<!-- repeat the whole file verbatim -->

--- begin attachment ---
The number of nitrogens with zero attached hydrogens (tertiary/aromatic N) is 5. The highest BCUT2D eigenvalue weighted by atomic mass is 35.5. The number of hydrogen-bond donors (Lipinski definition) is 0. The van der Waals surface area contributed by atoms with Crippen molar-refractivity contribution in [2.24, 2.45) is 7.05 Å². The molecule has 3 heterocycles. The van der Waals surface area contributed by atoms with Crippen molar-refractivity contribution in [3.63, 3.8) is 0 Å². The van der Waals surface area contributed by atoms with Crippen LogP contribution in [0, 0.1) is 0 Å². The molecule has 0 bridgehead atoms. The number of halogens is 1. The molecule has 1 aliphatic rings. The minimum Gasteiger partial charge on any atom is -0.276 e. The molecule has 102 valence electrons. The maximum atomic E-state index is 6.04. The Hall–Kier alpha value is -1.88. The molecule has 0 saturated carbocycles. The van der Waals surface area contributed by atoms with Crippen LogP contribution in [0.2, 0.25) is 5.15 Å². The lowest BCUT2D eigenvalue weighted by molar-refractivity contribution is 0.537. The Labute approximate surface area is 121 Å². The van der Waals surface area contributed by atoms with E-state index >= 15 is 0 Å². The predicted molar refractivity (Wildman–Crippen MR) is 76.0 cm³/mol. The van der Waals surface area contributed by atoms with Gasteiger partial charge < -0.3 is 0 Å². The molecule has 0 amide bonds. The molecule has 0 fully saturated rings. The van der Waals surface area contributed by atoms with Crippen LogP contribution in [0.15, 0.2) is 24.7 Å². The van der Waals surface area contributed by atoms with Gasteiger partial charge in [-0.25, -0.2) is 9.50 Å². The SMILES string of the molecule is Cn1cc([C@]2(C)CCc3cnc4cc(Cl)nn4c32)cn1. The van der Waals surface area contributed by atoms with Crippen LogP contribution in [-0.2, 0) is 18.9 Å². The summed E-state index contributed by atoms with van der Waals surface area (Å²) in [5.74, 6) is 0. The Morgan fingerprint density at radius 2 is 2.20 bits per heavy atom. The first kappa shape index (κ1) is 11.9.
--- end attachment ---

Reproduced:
The number of nitrogens with zero attached hydrogens (tertiary/aromatic N) is 5. The highest BCUT2D eigenvalue weighted by atomic mass is 35.5. The number of hydrogen-bond donors (Lipinski definition) is 0. The van der Waals surface area contributed by atoms with Crippen molar-refractivity contribution in [2.24, 2.45) is 7.05 Å². The molecule has 3 heterocycles. The van der Waals surface area contributed by atoms with Crippen molar-refractivity contribution in [3.63, 3.8) is 0 Å². The van der Waals surface area contributed by atoms with Crippen LogP contribution in [0, 0.1) is 0 Å². The molecule has 0 bridgehead atoms. The number of halogens is 1. The molecule has 1 aliphatic rings. The minimum Gasteiger partial charge on any atom is -0.276 e. The molecule has 102 valence electrons. The maximum atomic E-state index is 6.04. The Hall–Kier alpha value is -1.88. The molecule has 0 saturated carbocycles. The van der Waals surface area contributed by atoms with Crippen LogP contribution in [0.2, 0.25) is 5.15 Å². The lowest BCUT2D eigenvalue weighted by molar-refractivity contribution is 0.537. The Labute approximate surface area is 121 Å². The van der Waals surface area contributed by atoms with E-state index >= 15 is 0 Å². The predicted molar refractivity (Wildman–Crippen MR) is 76.0 cm³/mol. The van der Waals surface area contributed by atoms with Gasteiger partial charge < -0.3 is 0 Å². The molecule has 0 amide bonds. The molecule has 0 fully saturated rings. The van der Waals surface area contributed by atoms with Crippen LogP contribution in [0.15, 0.2) is 24.7 Å². The van der Waals surface area contributed by atoms with Gasteiger partial charge in [-0.25, -0.2) is 9.50 Å². The SMILES string of the molecule is Cn1cc([C@]2(C)CCc3cnc4cc(Cl)nn4c32)cn1. The van der Waals surface area contributed by atoms with Crippen LogP contribution in [-0.2, 0) is 18.9 Å². The summed E-state index contributed by atoms with van der Waals surface area (Å²) in [5.74, 6) is 0. The Morgan fingerprint density at radius 2 is 2.20 bits per heavy atom. The first kappa shape index (κ1) is 11.9.